After many years of waiting, we now know about the first Peregrine Falcon nest in Poland which is placed on a tree. The nest is located in the Forestry District Barlinek, not far from a site where falcons have been released since 2001, due to the appreciation by the District Head, Mr. Janusz Sikorski. In the years 2001 – 2006 the reintroductions were organized by the Research Station PZL in Czempin, with 23 birds involved. Since 2010, the bird resettlement is carried out by the Association “Falcon”. The last intensive resettlement program conducted by our Association included 17 young falcons in 2010 and 21 birds in 2011. We suspect that at least one individual of this pair, probably the male, was resettled in Barlinek. We are currently trying to identify the birds.
There was a probability that the nest would be occupied by bald eagles. At the first inspection, the nest was found empty. It was checked again two weeks later and it proved to be occupied by falcons. Our first tree-based nest of peregrine falcons was found by Piotr Adamiok, a member of the Committee for Protection of Eagles, performing contract work for the Forestry District Barlinek,
The first, after many years, picture of a peregrine falcon on the nest
The recently found nest is the result of the new program for the intensive reintroduction of the peregrine falcon in Poland, initiated in 2010 and conducted by the Association “Falcon” at four localities – Forestry Districts: Barlinek, Wloclawek, Zmigrod/Milicz and Nowe Ramuki. In these regions, during the period 2010 – 2011, we released the total of 122 birds. We hope that new nests will be found more and more frequently.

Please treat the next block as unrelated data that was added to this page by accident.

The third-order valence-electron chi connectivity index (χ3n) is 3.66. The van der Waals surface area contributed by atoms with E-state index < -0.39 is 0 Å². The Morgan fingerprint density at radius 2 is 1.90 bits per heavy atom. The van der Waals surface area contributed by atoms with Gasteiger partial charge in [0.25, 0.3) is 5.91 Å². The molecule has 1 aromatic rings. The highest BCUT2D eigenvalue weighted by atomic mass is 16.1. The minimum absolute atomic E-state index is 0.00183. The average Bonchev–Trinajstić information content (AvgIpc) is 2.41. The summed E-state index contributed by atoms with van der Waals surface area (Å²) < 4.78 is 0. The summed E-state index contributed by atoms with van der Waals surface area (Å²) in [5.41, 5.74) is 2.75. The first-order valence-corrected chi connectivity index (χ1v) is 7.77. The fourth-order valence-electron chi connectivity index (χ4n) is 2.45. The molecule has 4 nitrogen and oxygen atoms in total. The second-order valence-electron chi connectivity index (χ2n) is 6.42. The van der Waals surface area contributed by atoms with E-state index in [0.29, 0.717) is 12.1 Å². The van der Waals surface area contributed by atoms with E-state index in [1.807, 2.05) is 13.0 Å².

After a long hiatus, peregrine falcon breeding on a tree in Poland was observed in 2010. The falcon site was found by Mr. Pawel Wieland, falconer employed by the Forestry District Wolsztyn. The nest itself was not found at that time. The adult falcons accompanied by the juveniles were seen only after leaving the nest. That brood was acknowledged by the Fauna Commission on the basis of observation. Their presence in the following seasons, unfortunately, could not be confirmed.
We are kindly appealing to foresters, but also to ornithologists, hunters and all enthusiasts of nature to pay special attention to the nests of large birds, in regard to the potential presence of the peregrine falcon – one of our rarest and most beautiful birds of prey. A significant probability exists that the Barlinek nest is not the only one in the Polish forests – we need your help to find them.
Portrait – taken through an astronomical telescope
The discoverer, Piotr Adamiok, monitoring the nest
Zdjęcia: Sławomir Sielicki